What does it take to keep employees satisfied on the job?
According to findings in Catalyst’s new Mind Your Culture Gap, both women and men MBA graduates surveyed want inclusive workplace cultures that not only emphasize integrity and collaboration, but also encourage them to achieve their potential and support others.
These “constructive behaviors” are much preferred over more “aggressive” ones like perfectionism, power, competition and opposition—and they predict employee satisfaction with their current organizations as well as their intentions to stay.
Catalyst researchers looked closely at the “Culture Gap”—the difference between employees’ current workplace culture and the culture they say they want—and found that the narrower the gap, the more likely employees were to:
- Say they planned to stay at their current organizations in the coming year.
- Feel satisfied with their:
- Work and advancement.
- Organization’s commitments to work-life quality and diversity
To create high-performing workplaces where employees feel included and empowered to contribute, companies must also involve employees throughout the organization. Here’s how:
- Connect employees to the company’s core values. Demonstrate what your organization stands for, and how those values extend to everyone.
- Impact: Nearly 50% of employees surveyed reported feeling a greater sense of inclusion when they felt personally connected to their company’s values.
- Show how you’re socially responsible. Share news about your company’s philanthropic and volunteer efforts and how they benefit customers and the broader community.
- Impact: More than 62% of employees who felt strongly that their company was making a meaningful impact also felt included at high levels. More than 70% of employees who felt strongly that their company was making a meaningful social impact also felt that great progress was being made toward workplace inclusion.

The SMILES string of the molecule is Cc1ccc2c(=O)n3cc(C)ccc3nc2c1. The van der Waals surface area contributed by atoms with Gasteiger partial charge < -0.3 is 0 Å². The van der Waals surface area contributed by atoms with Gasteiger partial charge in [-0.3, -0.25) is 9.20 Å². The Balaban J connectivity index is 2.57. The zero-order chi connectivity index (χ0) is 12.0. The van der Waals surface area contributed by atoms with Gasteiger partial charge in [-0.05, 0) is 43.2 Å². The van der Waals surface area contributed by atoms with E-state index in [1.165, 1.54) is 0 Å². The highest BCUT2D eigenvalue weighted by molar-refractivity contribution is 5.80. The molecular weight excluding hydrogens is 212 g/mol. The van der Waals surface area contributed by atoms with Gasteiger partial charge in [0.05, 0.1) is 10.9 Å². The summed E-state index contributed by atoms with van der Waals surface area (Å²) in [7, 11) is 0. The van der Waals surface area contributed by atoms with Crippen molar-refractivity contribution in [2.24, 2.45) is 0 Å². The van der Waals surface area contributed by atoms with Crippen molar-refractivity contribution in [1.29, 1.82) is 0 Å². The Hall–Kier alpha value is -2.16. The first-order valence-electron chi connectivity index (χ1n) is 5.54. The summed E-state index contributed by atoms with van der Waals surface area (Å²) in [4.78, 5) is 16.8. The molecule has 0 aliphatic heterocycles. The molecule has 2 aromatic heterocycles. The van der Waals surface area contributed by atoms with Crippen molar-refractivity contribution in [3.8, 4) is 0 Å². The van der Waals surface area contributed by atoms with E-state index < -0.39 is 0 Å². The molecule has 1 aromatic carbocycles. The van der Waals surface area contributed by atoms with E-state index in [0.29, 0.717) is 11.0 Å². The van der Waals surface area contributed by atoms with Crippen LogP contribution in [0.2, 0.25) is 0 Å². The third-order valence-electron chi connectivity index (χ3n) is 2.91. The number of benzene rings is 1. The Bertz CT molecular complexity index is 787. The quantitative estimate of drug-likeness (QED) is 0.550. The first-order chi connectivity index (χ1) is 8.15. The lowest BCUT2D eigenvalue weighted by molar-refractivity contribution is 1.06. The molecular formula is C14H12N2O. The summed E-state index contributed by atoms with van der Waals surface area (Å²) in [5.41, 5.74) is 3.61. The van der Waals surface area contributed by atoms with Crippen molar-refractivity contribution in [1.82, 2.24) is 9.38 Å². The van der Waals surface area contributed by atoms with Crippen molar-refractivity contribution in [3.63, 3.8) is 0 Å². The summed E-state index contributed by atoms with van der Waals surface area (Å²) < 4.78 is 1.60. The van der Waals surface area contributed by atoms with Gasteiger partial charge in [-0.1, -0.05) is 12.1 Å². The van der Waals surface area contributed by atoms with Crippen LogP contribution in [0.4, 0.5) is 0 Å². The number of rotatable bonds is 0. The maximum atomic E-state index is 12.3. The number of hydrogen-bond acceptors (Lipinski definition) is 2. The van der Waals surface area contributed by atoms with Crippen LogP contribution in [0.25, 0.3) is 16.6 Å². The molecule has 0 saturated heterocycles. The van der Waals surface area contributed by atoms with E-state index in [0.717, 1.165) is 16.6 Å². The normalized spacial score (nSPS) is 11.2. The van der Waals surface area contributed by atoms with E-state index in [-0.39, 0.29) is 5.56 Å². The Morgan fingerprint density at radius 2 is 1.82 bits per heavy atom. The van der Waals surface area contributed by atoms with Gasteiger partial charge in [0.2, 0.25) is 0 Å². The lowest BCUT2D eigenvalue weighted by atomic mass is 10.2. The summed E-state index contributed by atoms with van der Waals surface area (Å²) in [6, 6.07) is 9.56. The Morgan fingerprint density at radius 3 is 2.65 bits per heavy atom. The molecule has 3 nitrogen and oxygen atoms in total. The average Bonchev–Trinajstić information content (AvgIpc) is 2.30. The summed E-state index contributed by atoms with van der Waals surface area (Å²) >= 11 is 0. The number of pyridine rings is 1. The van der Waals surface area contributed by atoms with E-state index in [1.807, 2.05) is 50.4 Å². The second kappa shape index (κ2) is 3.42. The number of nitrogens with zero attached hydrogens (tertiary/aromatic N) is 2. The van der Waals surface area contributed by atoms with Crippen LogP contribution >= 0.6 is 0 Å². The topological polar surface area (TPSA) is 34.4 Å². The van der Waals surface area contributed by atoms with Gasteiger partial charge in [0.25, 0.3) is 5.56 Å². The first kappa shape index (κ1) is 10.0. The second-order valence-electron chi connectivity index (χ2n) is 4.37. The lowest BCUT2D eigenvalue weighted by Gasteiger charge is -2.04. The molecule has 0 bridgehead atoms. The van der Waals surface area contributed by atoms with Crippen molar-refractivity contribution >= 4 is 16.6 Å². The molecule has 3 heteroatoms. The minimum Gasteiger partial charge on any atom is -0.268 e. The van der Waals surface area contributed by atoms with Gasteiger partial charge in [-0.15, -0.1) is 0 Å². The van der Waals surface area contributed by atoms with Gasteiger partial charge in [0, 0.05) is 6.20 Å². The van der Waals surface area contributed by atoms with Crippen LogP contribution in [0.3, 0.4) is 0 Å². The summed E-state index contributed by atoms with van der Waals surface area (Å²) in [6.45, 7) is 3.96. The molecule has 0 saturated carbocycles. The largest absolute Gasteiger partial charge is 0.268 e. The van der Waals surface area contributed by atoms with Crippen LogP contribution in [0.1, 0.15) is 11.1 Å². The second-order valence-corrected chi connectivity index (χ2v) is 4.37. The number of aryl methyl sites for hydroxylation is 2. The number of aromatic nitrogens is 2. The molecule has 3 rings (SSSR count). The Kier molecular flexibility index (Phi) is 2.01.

- Cultivate champions at all levels. Employees need to see role models throughout the company—from peers to managers to senior leaders—demonstrating their support for inclusive work cultures.
- Impact: Employees who saw change champions at all levels perceived that their organizations were making more progress toward creating an inclusive work culture.
- Create pathways for dialogue. Give everyone opportunities to share feedback and experiences about company culture and engage in meaningful conversations about inclusive practices in scheduled work groups, town hall-style staff meetings, manager office hours, as part of team project work, and through focus groups across job levels.
- Impact: When employees had opportunities to engage with senior leaders and share their views, they felt more included and perceived that their organization was making greater progress in creating an inclusive work environment for all.
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